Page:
This authoritative and thought–provoking book draws on the author s extensive experience of both developing and evaluating the national tests and provides an insightful discussions on the implications of testing in England. Parallels are drawn between the curriculum in England and Wales, and those in Scotland and Northern Ireland to provide interesting points of comparison and contrast.
The book begins by outlining the origins and key characteristics of national testing, identifying its strengths and weaknesses, and charting recent developments and current issues. Technical and statistical information on statutory tests is provided along with examples of test questions and activities. Other important topics covered include:
the major influences on the structure and development of national tests.
assessment and testing of children at the three Key Stages.
the findings of the Dearing review.
the validity and reliability of the tests.
With the benefit of hindsight, the author asks: Would we do things differently the second time around? How could the system be developed and changed in the future? What can others learn from our experience?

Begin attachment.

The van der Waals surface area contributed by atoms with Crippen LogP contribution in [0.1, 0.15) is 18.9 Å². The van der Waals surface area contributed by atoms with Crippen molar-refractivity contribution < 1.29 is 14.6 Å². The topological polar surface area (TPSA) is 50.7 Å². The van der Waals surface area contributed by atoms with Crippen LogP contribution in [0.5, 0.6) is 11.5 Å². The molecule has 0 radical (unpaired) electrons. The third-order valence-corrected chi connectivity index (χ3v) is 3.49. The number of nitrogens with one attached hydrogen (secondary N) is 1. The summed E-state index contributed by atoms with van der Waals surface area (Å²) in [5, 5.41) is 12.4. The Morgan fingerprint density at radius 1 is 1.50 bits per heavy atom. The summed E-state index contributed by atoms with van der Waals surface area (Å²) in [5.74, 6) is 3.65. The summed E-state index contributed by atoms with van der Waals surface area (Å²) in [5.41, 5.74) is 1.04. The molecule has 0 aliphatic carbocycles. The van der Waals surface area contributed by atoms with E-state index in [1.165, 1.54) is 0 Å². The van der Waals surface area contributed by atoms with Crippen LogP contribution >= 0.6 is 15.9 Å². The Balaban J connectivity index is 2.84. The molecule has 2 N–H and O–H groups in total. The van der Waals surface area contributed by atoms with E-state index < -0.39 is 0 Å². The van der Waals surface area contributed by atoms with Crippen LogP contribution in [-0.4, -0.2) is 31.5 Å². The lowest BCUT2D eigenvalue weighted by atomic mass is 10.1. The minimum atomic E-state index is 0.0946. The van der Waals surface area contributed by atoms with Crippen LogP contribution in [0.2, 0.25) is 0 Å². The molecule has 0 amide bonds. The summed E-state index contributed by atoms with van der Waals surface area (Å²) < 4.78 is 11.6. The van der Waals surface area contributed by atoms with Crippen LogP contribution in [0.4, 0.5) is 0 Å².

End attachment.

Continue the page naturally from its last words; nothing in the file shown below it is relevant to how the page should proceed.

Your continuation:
Series Preface: Issues in Assessment and Testing.
1. The Origins of the National Tests.
2. Influences on the Structure of the National Tests.
3. The Development of the Tasks and Tests: Background and Summary.
4. Developing the Tasks and Tests: Some Technical Issues.
5. The Tests at Key Stage 1: The Storm and the Calm.
6. The Tests at Key Stage 2: High Profile Testing.
7. The Tests at Key Stage 3: Controversy and and Change.
8. Some Conclusions: Purposes, Ideals and Realities.
Glossary of Acronyms.